Joshua Mendoza
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Create a New Years Countdown Timer with Luxon.js

Create a New Years Countdown Timer with Luxon.js

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Joshua Mendoza
·Sep 26, 2022·

7 min read

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Table of contents

Hello World

I welcome to you another tutorial and code along for building a countdown timer. To be able to follow along, it is best to have a good grasp of Javascript classes and its methods along with the following topics:

  • Document Object Model(DOM) Manipulation
  • Template Literals and String Interpolation
  • built-in functions

However, if you are struggling to follow along, I have another web app tutorial that dives into the topics listed above. Check it out if you need to.

Ultimately this is what the outcome should be.

Screen Shot 2022-09-27 at 2.55.49 AM.png

Introduction to Luxon

This project involves the usage of Dates and Time within javascript. But for simplicity in working with Date objects, I decided to use Luxon.

What is Luxon?

Simply put, Luxon is a javascript library that makes it easy to deal with dates and times. You can simply call create instances of classes named in the library to manipulate the data that deals with dates and time. Some of its features, as listed on the Luxon webpage are that it has interval support which will come in handy for a countdown but also has Parsing and formatting, built-in handling of time zones and many more that can be seen in its documentation.

Project Walkthrough

Installing Luxon & Folder Structure

To enable the use of Luxon for this project, there are different installation methods as detailed in its guide, but for quick and simple use, files from a Content Delivery Network(cdn) works just fine for the purposes of this project. The script tag obtained from the cdn will be linked in the head of the HTML file. The script tag that we’ll be working out of, would be included in the body tag.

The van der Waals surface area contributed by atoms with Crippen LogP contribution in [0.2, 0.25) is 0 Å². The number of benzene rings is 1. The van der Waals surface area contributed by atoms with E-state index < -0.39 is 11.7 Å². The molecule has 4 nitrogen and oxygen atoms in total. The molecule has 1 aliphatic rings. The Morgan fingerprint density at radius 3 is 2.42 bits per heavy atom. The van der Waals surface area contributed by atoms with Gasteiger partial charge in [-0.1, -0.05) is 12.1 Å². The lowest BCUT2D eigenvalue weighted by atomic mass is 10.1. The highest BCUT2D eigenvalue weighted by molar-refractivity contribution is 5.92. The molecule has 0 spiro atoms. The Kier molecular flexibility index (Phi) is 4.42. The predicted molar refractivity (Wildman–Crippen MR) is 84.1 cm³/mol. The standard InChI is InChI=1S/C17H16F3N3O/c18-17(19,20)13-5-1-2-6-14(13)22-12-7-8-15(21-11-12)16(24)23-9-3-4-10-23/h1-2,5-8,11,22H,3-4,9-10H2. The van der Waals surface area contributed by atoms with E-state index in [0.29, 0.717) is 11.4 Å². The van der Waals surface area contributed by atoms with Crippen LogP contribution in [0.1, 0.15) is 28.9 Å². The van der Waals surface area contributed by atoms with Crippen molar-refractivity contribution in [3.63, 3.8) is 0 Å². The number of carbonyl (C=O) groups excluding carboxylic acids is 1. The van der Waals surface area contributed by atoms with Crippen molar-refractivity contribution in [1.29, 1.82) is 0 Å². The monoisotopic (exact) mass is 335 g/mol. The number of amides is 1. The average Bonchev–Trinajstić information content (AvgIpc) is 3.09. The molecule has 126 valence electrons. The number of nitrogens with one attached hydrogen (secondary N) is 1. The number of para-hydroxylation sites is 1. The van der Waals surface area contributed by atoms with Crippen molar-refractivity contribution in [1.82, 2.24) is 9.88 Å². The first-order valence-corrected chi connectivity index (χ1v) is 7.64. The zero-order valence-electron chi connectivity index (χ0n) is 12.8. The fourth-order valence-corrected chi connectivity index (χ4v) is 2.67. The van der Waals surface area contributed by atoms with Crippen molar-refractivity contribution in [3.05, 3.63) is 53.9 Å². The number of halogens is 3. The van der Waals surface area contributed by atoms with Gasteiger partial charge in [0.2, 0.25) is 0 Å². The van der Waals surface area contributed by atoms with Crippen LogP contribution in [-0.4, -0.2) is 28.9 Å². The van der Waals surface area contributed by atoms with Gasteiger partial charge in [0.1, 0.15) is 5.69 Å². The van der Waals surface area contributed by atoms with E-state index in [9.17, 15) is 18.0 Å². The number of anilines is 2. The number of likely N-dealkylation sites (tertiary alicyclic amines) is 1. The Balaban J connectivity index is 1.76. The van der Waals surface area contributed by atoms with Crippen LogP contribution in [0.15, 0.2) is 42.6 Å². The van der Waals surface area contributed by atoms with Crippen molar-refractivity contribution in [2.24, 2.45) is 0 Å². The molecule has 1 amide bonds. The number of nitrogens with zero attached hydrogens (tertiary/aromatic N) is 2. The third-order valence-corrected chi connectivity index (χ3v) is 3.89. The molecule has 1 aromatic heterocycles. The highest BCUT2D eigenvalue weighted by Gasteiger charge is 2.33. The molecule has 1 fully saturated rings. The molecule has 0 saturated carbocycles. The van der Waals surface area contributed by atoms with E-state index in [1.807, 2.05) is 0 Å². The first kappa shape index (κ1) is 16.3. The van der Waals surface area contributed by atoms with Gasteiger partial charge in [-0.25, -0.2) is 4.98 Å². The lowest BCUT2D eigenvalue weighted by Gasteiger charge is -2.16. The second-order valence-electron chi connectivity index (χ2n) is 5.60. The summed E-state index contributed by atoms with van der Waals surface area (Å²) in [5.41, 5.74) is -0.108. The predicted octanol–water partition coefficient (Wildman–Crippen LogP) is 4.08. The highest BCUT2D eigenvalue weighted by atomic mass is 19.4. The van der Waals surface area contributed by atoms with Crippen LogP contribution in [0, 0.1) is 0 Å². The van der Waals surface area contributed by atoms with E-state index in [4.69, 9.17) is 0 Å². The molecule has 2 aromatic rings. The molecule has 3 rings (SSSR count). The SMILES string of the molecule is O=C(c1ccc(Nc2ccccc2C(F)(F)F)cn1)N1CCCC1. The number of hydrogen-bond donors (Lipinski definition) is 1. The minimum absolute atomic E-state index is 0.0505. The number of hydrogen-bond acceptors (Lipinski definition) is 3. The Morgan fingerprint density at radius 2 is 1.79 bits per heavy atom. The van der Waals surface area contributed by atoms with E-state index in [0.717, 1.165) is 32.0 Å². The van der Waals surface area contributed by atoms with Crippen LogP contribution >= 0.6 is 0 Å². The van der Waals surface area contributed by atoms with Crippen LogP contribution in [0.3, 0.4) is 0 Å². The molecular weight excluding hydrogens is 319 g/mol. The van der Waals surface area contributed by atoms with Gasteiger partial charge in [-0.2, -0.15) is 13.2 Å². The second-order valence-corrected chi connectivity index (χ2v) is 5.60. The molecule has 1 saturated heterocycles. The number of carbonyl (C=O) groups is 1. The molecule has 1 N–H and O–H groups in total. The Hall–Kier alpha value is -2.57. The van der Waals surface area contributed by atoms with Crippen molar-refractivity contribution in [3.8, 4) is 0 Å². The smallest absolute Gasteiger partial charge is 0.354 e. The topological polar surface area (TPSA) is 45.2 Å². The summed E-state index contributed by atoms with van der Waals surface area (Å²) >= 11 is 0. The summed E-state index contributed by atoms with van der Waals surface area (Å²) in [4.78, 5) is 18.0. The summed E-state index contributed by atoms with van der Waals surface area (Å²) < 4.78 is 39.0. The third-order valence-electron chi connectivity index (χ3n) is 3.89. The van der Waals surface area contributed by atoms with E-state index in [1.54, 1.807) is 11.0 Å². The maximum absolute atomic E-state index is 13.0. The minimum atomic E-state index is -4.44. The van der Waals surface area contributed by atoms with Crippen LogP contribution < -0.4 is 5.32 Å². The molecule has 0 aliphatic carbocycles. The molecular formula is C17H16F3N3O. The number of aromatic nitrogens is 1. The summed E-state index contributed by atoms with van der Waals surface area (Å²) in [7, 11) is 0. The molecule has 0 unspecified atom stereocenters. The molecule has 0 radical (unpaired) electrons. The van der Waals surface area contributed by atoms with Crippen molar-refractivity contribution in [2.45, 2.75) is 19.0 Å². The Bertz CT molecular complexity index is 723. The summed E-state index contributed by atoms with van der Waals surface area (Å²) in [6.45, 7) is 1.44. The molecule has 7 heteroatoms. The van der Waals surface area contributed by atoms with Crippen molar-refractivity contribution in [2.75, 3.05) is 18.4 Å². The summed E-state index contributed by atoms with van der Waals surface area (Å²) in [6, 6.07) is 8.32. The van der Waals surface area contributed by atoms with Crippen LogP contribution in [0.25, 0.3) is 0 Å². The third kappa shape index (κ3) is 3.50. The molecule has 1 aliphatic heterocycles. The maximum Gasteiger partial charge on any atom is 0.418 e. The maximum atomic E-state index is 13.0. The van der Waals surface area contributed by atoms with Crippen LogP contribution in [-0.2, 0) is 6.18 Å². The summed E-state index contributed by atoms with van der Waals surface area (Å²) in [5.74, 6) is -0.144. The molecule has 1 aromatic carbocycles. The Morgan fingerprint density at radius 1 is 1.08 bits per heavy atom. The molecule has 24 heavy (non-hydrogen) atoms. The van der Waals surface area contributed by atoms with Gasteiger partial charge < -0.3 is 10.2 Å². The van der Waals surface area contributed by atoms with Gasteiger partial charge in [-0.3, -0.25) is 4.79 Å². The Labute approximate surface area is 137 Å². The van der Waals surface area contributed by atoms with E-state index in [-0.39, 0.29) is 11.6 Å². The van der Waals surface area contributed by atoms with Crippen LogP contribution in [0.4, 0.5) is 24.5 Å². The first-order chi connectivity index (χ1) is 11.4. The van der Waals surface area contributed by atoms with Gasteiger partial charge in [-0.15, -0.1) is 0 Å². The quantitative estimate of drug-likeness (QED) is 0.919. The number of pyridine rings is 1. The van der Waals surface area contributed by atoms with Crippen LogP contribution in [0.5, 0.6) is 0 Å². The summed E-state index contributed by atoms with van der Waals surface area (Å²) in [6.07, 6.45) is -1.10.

html-file.png

The folder Structure is as goes:

Screen Shot 2022-09-27 at 3.00.13 AM.png

Styles can include your main css file. If working with SCSS, then a designated CSS folder for the css file output, and a SCSS folder that contains the reset and SCSS file.

Document Element Manipulation

I usually like to create elements used in a HTML file through javascript, so this next section is dedicated just to that along with setting up the HTML elements for further manipulation. In future projects, to clean the code up, Im thinking of having a javascript file designated just for variables and exporting them for use in other javascript files. But for now, all the variables and everything else is all in one javascript file.

element-creation.png

Document Appending

Afterwards we append, lower level elements to its parents and containers. It might seem like overkill, but in terms of styling, it makes everything easier to work with down the line. Easier to position items faster.

document-appending.png